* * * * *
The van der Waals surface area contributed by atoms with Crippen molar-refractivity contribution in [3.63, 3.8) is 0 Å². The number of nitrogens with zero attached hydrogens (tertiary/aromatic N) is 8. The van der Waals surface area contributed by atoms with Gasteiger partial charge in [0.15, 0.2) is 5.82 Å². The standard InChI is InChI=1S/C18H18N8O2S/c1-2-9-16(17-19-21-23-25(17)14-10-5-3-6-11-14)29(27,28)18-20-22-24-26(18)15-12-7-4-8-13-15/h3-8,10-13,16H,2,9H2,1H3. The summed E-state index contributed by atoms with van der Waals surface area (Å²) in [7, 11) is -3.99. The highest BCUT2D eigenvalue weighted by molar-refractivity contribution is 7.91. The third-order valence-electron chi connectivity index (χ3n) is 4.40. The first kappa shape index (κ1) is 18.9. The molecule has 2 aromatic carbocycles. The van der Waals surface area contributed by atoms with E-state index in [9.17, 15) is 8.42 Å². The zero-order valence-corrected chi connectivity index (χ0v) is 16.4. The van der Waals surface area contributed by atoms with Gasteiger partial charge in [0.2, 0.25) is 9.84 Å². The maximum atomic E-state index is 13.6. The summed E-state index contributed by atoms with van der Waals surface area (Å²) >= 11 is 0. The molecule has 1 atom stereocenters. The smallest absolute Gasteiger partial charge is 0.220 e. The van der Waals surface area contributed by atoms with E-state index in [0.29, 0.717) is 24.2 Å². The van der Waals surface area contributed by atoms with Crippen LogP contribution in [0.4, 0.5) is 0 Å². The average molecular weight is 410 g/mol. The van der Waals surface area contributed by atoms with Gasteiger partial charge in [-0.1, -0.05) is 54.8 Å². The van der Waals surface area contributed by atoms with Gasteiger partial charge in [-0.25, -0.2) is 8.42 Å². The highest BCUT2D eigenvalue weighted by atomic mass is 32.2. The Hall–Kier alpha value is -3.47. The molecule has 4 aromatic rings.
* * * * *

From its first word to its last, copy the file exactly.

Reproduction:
The van der Waals surface area contributed by atoms with Crippen molar-refractivity contribution in [3.63, 3.8) is 0 Å². The number of nitrogens with zero attached hydrogens (tertiary/aromatic N) is 8. The van der Waals surface area contributed by atoms with Gasteiger partial charge in [0.15, 0.2) is 5.82 Å². The standard InChI is InChI=1S/C18H18N8O2S/c1-2-9-16(17-19-21-23-25(17)14-10-5-3-6-11-14)29(27,28)18-20-22-24-26(18)15-12-7-4-8-13-15/h3-8,10-13,16H,2,9H2,1H3. The summed E-state index contributed by atoms with van der Waals surface area (Å²) in [7, 11) is -3.99. The highest BCUT2D eigenvalue weighted by molar-refractivity contribution is 7.91. The third-order valence-electron chi connectivity index (χ3n) is 4.40. The first kappa shape index (κ1) is 18.9. The molecule has 2 aromatic carbocycles. The van der Waals surface area contributed by atoms with E-state index in [9.17, 15) is 8.42 Å². The zero-order valence-corrected chi connectivity index (χ0v) is 16.4. The van der Waals surface area contributed by atoms with Gasteiger partial charge in [0.2, 0.25) is 9.84 Å². The maximum atomic E-state index is 13.6. The summed E-state index contributed by atoms with van der Waals surface area (Å²) >= 11 is 0. The molecule has 1 atom stereocenters. The smallest absolute Gasteiger partial charge is 0.220 e. The van der Waals surface area contributed by atoms with E-state index in [0.29, 0.717) is 24.2 Å². The van der Waals surface area contributed by atoms with Crippen LogP contribution in [0.4, 0.5) is 0 Å². The average molecular weight is 410 g/mol. The van der Waals surface area contributed by atoms with Gasteiger partial charge in [-0.1, -0.05) is 54.8 Å². The van der Waals surface area contributed by atoms with Gasteiger partial charge in [-0.25, -0.2) is 8.42 Å². The highest BCUT2D eigenvalue weighted by atomic mass is 32.2. The Hall–Kier alpha value is -3.47. The molecule has 4 aromatic rings.